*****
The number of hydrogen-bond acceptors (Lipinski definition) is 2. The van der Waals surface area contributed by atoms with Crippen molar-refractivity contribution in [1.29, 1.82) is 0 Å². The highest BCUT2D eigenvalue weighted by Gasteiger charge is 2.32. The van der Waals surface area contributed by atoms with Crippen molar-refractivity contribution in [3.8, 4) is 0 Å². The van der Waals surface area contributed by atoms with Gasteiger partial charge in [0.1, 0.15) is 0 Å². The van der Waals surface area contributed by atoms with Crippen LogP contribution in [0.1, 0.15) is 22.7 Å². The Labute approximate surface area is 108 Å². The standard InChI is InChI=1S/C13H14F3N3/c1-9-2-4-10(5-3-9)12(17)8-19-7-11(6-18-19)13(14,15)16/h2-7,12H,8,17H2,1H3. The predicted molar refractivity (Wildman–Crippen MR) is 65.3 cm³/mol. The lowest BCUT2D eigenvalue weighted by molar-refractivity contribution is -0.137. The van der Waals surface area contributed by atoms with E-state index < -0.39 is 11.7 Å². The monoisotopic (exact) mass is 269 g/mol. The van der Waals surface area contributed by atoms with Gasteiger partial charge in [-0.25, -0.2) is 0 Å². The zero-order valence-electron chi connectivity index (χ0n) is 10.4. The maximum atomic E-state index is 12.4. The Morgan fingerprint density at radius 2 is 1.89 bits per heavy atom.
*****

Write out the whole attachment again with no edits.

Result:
The number of hydrogen-bond acceptors (Lipinski definition) is 2. The van der Waals surface area contributed by atoms with Crippen molar-refractivity contribution in [1.29, 1.82) is 0 Å². The highest BCUT2D eigenvalue weighted by Gasteiger charge is 2.32. The van der Waals surface area contributed by atoms with Crippen molar-refractivity contribution in [3.8, 4) is 0 Å². The van der Waals surface area contributed by atoms with Gasteiger partial charge in [0.1, 0.15) is 0 Å². The van der Waals surface area contributed by atoms with Crippen LogP contribution in [0.1, 0.15) is 22.7 Å². The Labute approximate surface area is 108 Å². The standard InChI is InChI=1S/C13H14F3N3/c1-9-2-4-10(5-3-9)12(17)8-19-7-11(6-18-19)13(14,15)16/h2-7,12H,8,17H2,1H3. The predicted molar refractivity (Wildman–Crippen MR) is 65.3 cm³/mol. The lowest BCUT2D eigenvalue weighted by molar-refractivity contribution is -0.137. The van der Waals surface area contributed by atoms with E-state index < -0.39 is 11.7 Å². The monoisotopic (exact) mass is 269 g/mol. The van der Waals surface area contributed by atoms with Gasteiger partial charge in [-0.25, -0.2) is 0 Å². The zero-order valence-electron chi connectivity index (χ0n) is 10.4. The maximum atomic E-state index is 12.4. The Morgan fingerprint density at radius 2 is 1.89 bits per heavy atom.